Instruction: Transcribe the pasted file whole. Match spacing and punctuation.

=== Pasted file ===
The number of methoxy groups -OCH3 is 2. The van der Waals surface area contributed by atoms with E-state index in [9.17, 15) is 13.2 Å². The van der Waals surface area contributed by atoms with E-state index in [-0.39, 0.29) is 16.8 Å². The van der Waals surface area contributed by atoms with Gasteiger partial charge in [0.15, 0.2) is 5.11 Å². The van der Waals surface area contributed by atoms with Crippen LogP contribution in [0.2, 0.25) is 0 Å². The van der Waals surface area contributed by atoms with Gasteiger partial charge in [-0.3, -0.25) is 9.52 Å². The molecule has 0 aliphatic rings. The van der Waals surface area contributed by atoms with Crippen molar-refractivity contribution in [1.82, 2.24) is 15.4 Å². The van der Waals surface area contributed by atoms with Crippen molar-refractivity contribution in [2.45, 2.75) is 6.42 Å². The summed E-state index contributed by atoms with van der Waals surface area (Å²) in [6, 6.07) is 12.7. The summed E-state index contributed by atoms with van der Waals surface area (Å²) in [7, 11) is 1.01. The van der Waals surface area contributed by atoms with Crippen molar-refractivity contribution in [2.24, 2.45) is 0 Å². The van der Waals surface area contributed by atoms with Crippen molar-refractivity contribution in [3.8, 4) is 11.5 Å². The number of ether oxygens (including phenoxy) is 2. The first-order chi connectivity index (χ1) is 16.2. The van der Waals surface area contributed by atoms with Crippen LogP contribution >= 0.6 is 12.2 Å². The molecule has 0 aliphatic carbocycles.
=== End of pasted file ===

The number of methoxy groups -OCH3 is 2. The van der Waals surface area contributed by atoms with E-state index in [9.17, 15) is 13.2 Å². The van der Waals surface area contributed by atoms with E-state index in [-0.39, 0.29) is 16.8 Å². The van der Waals surface area contributed by atoms with Gasteiger partial charge in [0.15, 0.2) is 5.11 Å². The van der Waals surface area contributed by atoms with Crippen LogP contribution in [0.2, 0.25) is 0 Å². The van der Waals surface area contributed by atoms with Gasteiger partial charge in [-0.3, -0.25) is 9.52 Å². The molecule has 0 aliphatic rings. The van der Waals surface area contributed by atoms with Crippen molar-refractivity contribution in [1.82, 2.24) is 15.4 Å². The van der Waals surface area contributed by atoms with Crippen molar-refractivity contribution in [2.45, 2.75) is 6.42 Å². The summed E-state index contributed by atoms with van der Waals surface area (Å²) in [6, 6.07) is 12.7. The summed E-state index contributed by atoms with van der Waals surface area (Å²) in [7, 11) is 1.01. The van der Waals surface area contributed by atoms with Crippen molar-refractivity contribution in [2.24, 2.45) is 0 Å². The van der Waals surface area contributed by atoms with Crippen molar-refractivity contribution in [3.8, 4) is 11.5 Å². The number of ether oxygens (including phenoxy) is 2. The first-order chi connectivity index (χ1) is 16.2. The van der Waals surface area contributed by atoms with Crippen LogP contribution >= 0.6 is 12.2 Å². The molecule has 0 aliphatic carbocycles.